Just came back from a quick ride to test again the bike after synchronizing and AFR adjustment. Starts, runs, accelerates, decelerates like a turbine! And I thought it was smooth! lol
0ne interesting thing I have done, before doing this, is I used Marvel Mystery 0il in fuel. I have been using Sea Foam on a regular basis, and it works great maintaining the carburetors. But a few days ago I finally saw a bottle of the Mystery 0il in stock at Lordco.So I bought a bottle. When doing the AFR adjustments I looked inside the cylinders - ALL shiny and clean!
I bet the same applies to the head and valves, if I could see them. The Sea Foam never did that. I saw a video where a guy compares both, and the Mystery 0il indeed cleans the chamber from carbon build up - it's confirmed. Also, the choke operates smoother, and I bet all the carburetor internal parts got a nice lubrication treatment from within as well.
Conclusion: the Sea Foam is great and definitely keeps the small fuel passages clean. But Marvel Mystery 0il does even more - it really cleans and lubricates. I became an instant fan and will be using it once in a while. Also, the Mystery 0il cost less and you get double the volume!
Lordco offers discount if you have an account, or ask. Not sure if for everyone, but I've been getting it.
I paid CAD$ 10.27 for 473 ml of Sea Foam, and CAD$ 7.75 for 946 ml of Marvel Mystery Oil. Considering how well the Marvel Mystery Oil worked, I will be buying the Sea Foam much less frequently, and stick to Mystery 0il treatment once every maybe 5 fill ups.
This showed up on Ebay. If anyone watched this, sorry - it's mine!
This was one of the small little details missing. I already have the bracket for it, the bike is one small step closer to be 100% stock. I will fit it but I think I will keep it off, as I don't want to have it damaged with a flying stone. Except for bike shows. It's just too nice. And I think this was a great deal as well.
I've decided to revisit the cam chain tensioner. Right now I have a manual one installed and it's been fine. But after reading a lot of from people who are using the stock tensioner modified, I decided to do this modification as an exercise.
First, I carefully checked where the center of the back side of the housing is. Very easy, putting it on the table and giving it a spin. Like a spinning top.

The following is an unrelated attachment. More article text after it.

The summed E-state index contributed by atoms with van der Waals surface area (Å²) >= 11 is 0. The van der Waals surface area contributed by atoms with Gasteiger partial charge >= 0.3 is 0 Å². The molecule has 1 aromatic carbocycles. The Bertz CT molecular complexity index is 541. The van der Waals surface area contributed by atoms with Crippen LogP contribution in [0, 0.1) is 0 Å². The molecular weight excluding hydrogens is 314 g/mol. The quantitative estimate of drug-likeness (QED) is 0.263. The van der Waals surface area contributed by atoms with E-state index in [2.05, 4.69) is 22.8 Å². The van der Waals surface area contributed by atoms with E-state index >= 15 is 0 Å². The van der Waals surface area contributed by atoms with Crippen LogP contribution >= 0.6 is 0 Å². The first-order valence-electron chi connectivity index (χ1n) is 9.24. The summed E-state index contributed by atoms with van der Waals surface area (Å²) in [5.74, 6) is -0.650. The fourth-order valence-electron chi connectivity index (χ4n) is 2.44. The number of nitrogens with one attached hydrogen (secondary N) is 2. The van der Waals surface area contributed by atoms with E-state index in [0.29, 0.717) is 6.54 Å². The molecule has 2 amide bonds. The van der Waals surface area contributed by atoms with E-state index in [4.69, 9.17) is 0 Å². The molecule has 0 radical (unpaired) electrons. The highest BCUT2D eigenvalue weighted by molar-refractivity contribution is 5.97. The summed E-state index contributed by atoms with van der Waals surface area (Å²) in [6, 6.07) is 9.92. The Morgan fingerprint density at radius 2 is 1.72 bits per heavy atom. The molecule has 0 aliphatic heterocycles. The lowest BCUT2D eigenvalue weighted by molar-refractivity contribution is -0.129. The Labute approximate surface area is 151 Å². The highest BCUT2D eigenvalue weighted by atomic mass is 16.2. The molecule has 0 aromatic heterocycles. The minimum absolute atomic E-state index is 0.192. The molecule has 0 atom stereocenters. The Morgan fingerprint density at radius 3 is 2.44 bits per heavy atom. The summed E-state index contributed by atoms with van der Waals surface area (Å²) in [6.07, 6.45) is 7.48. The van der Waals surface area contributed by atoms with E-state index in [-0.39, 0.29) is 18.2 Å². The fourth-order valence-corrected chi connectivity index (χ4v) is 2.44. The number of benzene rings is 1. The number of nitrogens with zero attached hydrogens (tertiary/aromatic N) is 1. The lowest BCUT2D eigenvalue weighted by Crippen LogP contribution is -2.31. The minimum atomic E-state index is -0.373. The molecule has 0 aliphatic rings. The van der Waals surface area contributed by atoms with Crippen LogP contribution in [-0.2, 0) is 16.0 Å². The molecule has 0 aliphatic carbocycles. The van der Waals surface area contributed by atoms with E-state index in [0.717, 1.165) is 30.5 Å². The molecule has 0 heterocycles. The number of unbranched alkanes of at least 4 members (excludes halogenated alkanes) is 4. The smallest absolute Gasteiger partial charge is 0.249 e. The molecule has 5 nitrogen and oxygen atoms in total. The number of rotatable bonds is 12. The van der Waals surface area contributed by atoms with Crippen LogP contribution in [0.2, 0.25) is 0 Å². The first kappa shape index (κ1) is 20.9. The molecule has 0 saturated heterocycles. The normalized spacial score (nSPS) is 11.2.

Marked the center, and carefully drilled there a pinhole. Followed by larger drill bits, until the last one - 5 mm. Then cut a 6 mm thread and voila, it's ready. All freehand style
I decided to use a brass washer to protect the aluminum body of the tensioner, and also to use a self locking nut.
Before assembly. The pre-loaded spring is held with a nail.
The tensioner's push rod is held in place by a bolt. 0nce installed on the bike (with a thin paper gasket), I will release it and let it do it's job. Then - I will replace it with the original stopper bolt and screw the added limiter bolt in, securing it with the self-locking washer. The stopper bolt is not tight and has nothing to do with applying tension, so it will be very easy and accurate to screw in with fingers. I will back it off slightly on contact, maximum 1/4 - 1/2 turn.
So, the plan is to remove the manual tensioner and replace it with this modified Kawasaki stock. I will do it with the cam cover off, when also checking the valve clearances. I'd like to see how far it goes comparing to how I adjusted the manual one. After some more polishing that is!
Another thing to do will be to mark the different positions of the stopper bolt - all the way out, in, and the current position for reference. I will also measure it with calipers and keep track of the applied adjustment.